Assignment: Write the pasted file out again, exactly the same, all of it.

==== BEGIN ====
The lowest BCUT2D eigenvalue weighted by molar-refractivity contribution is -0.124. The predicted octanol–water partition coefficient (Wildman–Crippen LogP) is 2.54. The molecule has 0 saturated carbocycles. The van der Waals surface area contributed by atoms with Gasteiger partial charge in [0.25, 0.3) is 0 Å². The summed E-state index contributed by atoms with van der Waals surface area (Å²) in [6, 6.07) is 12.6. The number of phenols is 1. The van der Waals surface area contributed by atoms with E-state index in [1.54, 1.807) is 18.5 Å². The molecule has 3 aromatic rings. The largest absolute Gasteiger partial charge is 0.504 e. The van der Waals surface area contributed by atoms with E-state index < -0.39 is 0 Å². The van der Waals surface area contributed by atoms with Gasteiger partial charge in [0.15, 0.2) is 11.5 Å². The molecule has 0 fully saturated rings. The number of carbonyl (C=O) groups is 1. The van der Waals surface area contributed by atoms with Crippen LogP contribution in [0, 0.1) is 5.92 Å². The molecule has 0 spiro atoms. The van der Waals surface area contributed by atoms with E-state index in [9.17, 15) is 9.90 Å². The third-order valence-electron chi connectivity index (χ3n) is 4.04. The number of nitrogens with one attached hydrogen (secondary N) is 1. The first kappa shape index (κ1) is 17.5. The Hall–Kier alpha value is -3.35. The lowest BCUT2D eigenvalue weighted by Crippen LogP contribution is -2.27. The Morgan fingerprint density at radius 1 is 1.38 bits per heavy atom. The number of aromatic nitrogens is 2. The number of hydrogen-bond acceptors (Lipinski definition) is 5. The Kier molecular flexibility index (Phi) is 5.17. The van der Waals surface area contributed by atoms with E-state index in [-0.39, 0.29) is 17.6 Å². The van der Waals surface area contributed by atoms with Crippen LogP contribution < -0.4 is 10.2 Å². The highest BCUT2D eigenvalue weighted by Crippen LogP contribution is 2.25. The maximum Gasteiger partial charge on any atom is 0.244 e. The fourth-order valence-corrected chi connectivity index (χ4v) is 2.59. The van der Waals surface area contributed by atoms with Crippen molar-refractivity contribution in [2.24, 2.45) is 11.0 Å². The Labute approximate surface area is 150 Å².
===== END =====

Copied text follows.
The lowest BCUT2D eigenvalue weighted by molar-refractivity contribution is -0.124. The predicted octanol–water partition coefficient (Wildman–Crippen LogP) is 2.54. The molecule has 0 saturated carbocycles. The van der Waals surface area contributed by atoms with Gasteiger partial charge in [0.25, 0.3) is 0 Å². The summed E-state index contributed by atoms with van der Waals surface area (Å²) in [6, 6.07) is 12.6. The number of phenols is 1. The van der Waals surface area contributed by atoms with E-state index in [1.54, 1.807) is 18.5 Å². The molecule has 3 aromatic rings. The largest absolute Gasteiger partial charge is 0.504 e. The van der Waals surface area contributed by atoms with E-state index < -0.39 is 0 Å². The van der Waals surface area contributed by atoms with Gasteiger partial charge in [0.15, 0.2) is 11.5 Å². The molecule has 0 fully saturated rings. The number of carbonyl (C=O) groups is 1. The van der Waals surface area contributed by atoms with Crippen LogP contribution in [0, 0.1) is 5.92 Å². The molecule has 0 spiro atoms. The van der Waals surface area contributed by atoms with E-state index in [9.17, 15) is 9.90 Å². The third-order valence-electron chi connectivity index (χ3n) is 4.04. The number of nitrogens with one attached hydrogen (secondary N) is 1. The first kappa shape index (κ1) is 17.5. The Hall–Kier alpha value is -3.35. The lowest BCUT2D eigenvalue weighted by Crippen LogP contribution is -2.27. The Morgan fingerprint density at radius 1 is 1.38 bits per heavy atom. The number of aromatic nitrogens is 2. The number of hydrogen-bond acceptors (Lipinski definition) is 5. The Kier molecular flexibility index (Phi) is 5.17. The van der Waals surface area contributed by atoms with E-state index in [-0.39, 0.29) is 17.6 Å². The van der Waals surface area contributed by atoms with Crippen LogP contribution < -0.4 is 10.2 Å². The highest BCUT2D eigenvalue weighted by Crippen LogP contribution is 2.25. The maximum Gasteiger partial charge on any atom is 0.244 e. The fourth-order valence-corrected chi connectivity index (χ4v) is 2.59. The van der Waals surface area contributed by atoms with Crippen molar-refractivity contribution in [2.24, 2.45) is 11.0 Å². The Labute approximate surface area is 150 Å².